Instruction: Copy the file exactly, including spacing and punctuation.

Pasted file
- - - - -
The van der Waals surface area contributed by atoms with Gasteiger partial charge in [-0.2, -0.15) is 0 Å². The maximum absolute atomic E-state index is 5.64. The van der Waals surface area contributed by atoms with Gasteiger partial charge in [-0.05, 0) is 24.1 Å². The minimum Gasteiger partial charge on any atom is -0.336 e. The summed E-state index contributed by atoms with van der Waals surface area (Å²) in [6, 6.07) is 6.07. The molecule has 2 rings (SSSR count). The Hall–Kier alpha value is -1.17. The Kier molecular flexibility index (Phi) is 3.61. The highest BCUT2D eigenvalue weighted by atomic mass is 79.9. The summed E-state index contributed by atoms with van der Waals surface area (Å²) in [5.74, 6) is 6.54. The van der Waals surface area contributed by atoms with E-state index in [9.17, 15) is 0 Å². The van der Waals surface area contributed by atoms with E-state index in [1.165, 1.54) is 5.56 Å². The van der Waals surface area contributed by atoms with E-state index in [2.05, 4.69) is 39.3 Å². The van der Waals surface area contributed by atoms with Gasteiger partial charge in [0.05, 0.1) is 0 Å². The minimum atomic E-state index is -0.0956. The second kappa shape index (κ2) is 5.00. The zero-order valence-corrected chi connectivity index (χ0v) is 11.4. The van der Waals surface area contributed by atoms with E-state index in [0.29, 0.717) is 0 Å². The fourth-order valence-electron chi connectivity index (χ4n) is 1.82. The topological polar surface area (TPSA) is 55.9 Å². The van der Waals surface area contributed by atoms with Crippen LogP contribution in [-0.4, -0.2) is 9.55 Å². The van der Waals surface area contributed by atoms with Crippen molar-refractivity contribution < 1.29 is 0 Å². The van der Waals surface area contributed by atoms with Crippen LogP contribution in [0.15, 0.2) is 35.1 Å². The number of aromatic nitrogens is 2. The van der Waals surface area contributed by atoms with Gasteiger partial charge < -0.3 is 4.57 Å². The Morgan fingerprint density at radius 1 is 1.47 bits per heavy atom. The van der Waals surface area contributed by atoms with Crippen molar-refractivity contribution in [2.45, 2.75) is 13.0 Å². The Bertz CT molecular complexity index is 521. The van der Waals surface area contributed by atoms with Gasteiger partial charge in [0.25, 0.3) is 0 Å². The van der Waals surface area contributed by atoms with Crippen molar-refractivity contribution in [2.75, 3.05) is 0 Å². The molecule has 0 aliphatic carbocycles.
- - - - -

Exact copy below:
The van der Waals surface area contributed by atoms with Gasteiger partial charge in [-0.2, -0.15) is 0 Å². The maximum absolute atomic E-state index is 5.64. The van der Waals surface area contributed by atoms with Gasteiger partial charge in [-0.05, 0) is 24.1 Å². The minimum Gasteiger partial charge on any atom is -0.336 e. The summed E-state index contributed by atoms with van der Waals surface area (Å²) in [6, 6.07) is 6.07. The molecule has 2 rings (SSSR count). The Hall–Kier alpha value is -1.17. The Kier molecular flexibility index (Phi) is 3.61. The highest BCUT2D eigenvalue weighted by atomic mass is 79.9. The summed E-state index contributed by atoms with van der Waals surface area (Å²) in [5.74, 6) is 6.54. The van der Waals surface area contributed by atoms with E-state index in [9.17, 15) is 0 Å². The van der Waals surface area contributed by atoms with E-state index in [1.165, 1.54) is 5.56 Å². The van der Waals surface area contributed by atoms with E-state index in [2.05, 4.69) is 39.3 Å². The van der Waals surface area contributed by atoms with Gasteiger partial charge in [0.05, 0.1) is 0 Å². The minimum atomic E-state index is -0.0956. The second kappa shape index (κ2) is 5.00. The zero-order valence-corrected chi connectivity index (χ0v) is 11.4. The van der Waals surface area contributed by atoms with E-state index in [0.29, 0.717) is 0 Å². The fourth-order valence-electron chi connectivity index (χ4n) is 1.82. The topological polar surface area (TPSA) is 55.9 Å². The van der Waals surface area contributed by atoms with Crippen LogP contribution in [-0.4, -0.2) is 9.55 Å². The van der Waals surface area contributed by atoms with Crippen molar-refractivity contribution < 1.29 is 0 Å². The van der Waals surface area contributed by atoms with Crippen LogP contribution in [0.15, 0.2) is 35.1 Å². The number of aromatic nitrogens is 2. The van der Waals surface area contributed by atoms with Gasteiger partial charge < -0.3 is 4.57 Å². The Morgan fingerprint density at radius 1 is 1.47 bits per heavy atom. The van der Waals surface area contributed by atoms with Crippen molar-refractivity contribution in [2.45, 2.75) is 13.0 Å². The Bertz CT molecular complexity index is 521. The van der Waals surface area contributed by atoms with Gasteiger partial charge in [0.25, 0.3) is 0 Å². The van der Waals surface area contributed by atoms with Crippen molar-refractivity contribution in [2.75, 3.05) is 0 Å². The molecule has 0 aliphatic carbocycles.